Few bars have been set lower than the one Joe Biden has had to clear when it comes to bringing transparency back to the White House. Donald Trump has been an easy act to follow.
But five weeks into office, Biden has fallen short of his former boss, Barack Obama, in several areas, and is under pressure to do more to restore confidence in the federal government following Trump’s chaotic term in the White House.
Among the critiques: The schedules for the president and vice president aren’t posted online. The White House comment line is shut down. There are no citizen petitions on the White House’s website.
The White House has committed to releasing visitor logs. But it doesn’t plan to divulge the names of attendees of virtual meetings, which are the primary mode of interaction until the coronavirus pandemic eases.
And while Biden has received kudos for keeping the American public informed, primarily by resuming the daily White House press briefings, he has yet to hold a news conference of his own.
“The steps they’ve taken are welcome, but insufficient to the moment and the need,” said Alex Howard, an open government advocate who directs the Digital Democracy Project at the Demand Progress Educational Fund, an arm of a left-leaning group. “They need to keep ‘showing their work’ by opening Cabinet meetings, disclosing information and using political capital to emphasize that being ‘open by default’ isn’t just an option but an obligation across the government.”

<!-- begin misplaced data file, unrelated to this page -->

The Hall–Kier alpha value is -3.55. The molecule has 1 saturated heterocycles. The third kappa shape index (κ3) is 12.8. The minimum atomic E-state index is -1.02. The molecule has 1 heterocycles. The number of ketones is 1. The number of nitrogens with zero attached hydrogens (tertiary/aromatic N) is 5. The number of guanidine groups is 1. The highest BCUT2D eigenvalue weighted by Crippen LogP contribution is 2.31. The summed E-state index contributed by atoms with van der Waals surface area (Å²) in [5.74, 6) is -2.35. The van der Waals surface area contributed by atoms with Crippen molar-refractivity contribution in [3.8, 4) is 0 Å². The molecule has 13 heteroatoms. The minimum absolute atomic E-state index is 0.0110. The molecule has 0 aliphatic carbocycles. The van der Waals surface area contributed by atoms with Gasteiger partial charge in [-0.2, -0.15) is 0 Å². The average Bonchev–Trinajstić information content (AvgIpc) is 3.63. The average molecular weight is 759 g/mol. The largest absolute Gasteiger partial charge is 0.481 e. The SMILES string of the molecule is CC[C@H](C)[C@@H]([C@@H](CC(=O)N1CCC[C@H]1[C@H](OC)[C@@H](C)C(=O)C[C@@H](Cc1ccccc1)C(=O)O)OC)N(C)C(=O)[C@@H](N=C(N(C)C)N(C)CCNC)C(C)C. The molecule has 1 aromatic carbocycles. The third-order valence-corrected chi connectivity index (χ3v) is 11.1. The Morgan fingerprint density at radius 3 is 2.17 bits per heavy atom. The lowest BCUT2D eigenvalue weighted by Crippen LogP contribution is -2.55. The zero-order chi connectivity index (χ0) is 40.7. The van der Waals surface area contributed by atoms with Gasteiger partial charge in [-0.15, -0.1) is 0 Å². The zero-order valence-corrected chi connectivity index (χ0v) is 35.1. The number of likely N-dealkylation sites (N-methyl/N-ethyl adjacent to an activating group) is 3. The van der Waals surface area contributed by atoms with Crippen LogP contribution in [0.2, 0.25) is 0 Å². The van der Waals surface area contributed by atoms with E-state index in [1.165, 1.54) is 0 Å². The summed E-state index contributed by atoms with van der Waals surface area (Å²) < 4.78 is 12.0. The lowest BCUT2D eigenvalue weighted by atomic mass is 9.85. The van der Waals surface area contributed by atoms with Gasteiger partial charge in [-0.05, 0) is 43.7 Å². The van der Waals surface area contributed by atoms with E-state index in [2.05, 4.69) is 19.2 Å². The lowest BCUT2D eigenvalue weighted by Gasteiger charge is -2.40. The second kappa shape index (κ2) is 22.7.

For dozens of good government groups on the left and right, simply not being Trump is not enough. They are now urging Biden to do more, including fixing the very problems in transparency laws that his predecessor’s actions showed need fixing. That includes answering public records requests more quickly; publishing Office of Legal Counsel opinions; revising classification policies; and releasing logs of virtual meetings and physical meetings at other locations where the president and his aides travel.
In recent days, those groups have sent letters to the White House, questioning practices and asking for policy changes. The center-left Brookings Institution issued a new 70-page ethics report that urged more openness to restore trust in democracy after Trump shattered norm after norm.